Sports utility vehicles (SUVs) are, by design, prone to rollover. While SUV rollover accidents account for a small number of all motor vehicle accidents, they make up a large portion of fatal accidents. One reason that rollovers are so deadly is roof crush. Believe it or not, roof crush could be prevented if manufacturers made SUVs with the same roof strength as other vehicles.
SUV Roof Defects
Most SUVs do not have roll bars, and they actually have hollow roof pillars, causing them to have very poor roof crush resistance.
When SUVs first went on the market they were primarily off-road vehicles. Off-road conditions make rollovers a common occurrence, so they were equipped with roll bars. Today’s SUVs are sold primarily for street driving, so the roll bar is no longer standard equipment, even though they are still very likely to roll. Consumers who want the protection must request it, and pay extra.
Roof Crush Resistance and the Law
Federal Motor Vehicle Safety Standards require that the roof support or pillar on a passenger car must be strong enough to support one and a half times the weight of the vehicle. If the vehicle comes to rest on its roof, it should deform no more than five inches, making roof crush unlikely.
Even though SUVs are far more likely to roll, and therefore more likely to land on their roofs, they are not held to this standard. SUV roofs do not even have to be strong enough to support the full weight of the vehicle. They are only required to withstand 5/6 of the vehicle’s weight, meaning that they are very likely to crush when the vehicle rolls.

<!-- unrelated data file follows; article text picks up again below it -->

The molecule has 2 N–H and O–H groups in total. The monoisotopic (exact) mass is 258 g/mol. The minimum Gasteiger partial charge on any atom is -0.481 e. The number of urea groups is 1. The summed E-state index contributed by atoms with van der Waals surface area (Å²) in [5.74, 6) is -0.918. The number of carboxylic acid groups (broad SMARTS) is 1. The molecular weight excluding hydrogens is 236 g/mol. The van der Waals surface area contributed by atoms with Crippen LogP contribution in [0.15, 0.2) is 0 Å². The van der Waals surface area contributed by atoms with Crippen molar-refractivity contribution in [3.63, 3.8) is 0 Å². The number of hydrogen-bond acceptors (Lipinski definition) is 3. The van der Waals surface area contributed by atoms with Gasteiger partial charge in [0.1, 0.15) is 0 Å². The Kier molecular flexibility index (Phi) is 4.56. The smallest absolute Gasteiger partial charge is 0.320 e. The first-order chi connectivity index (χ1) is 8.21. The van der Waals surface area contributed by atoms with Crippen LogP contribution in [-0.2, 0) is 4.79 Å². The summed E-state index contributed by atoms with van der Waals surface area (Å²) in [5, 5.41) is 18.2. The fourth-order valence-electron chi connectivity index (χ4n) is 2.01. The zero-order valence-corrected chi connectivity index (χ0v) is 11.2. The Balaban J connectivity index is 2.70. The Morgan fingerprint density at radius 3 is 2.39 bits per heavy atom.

How Defective SUV Roofs Cause Injuries
When the roof is crushed, it protrudes into the occupant compartment causing injuries to the spinal cord, head, and neck. Compression forces to an occupant’s upright head can cause a bursting fracture in the C5 to C7 vertebrae of the cervical spine.
Roof crush can cause seatbelt failure, leading to a “diving” injury. Slack is created in the seatbelt allowing the passenger to gain momentum before striking the roof. Diving injuries cause a fracture of vertebrae, which then press on the spinal cord.
Bursting of the windshield or windows can cause passengers to be ejected from a vehicle.
If you or a loved one has been injured in an auto accident in Mobile or anywhere in Alabama, and you believe the accident was the result of a defective vehicle, please contact one of our experienced defective product lawyers. We’ll evaluate your claim for free, and if you do have a defective vehicle claim, we’ll help you get the compensation you deserve. Call (251) 432-2277 or complete the form on this page to get started.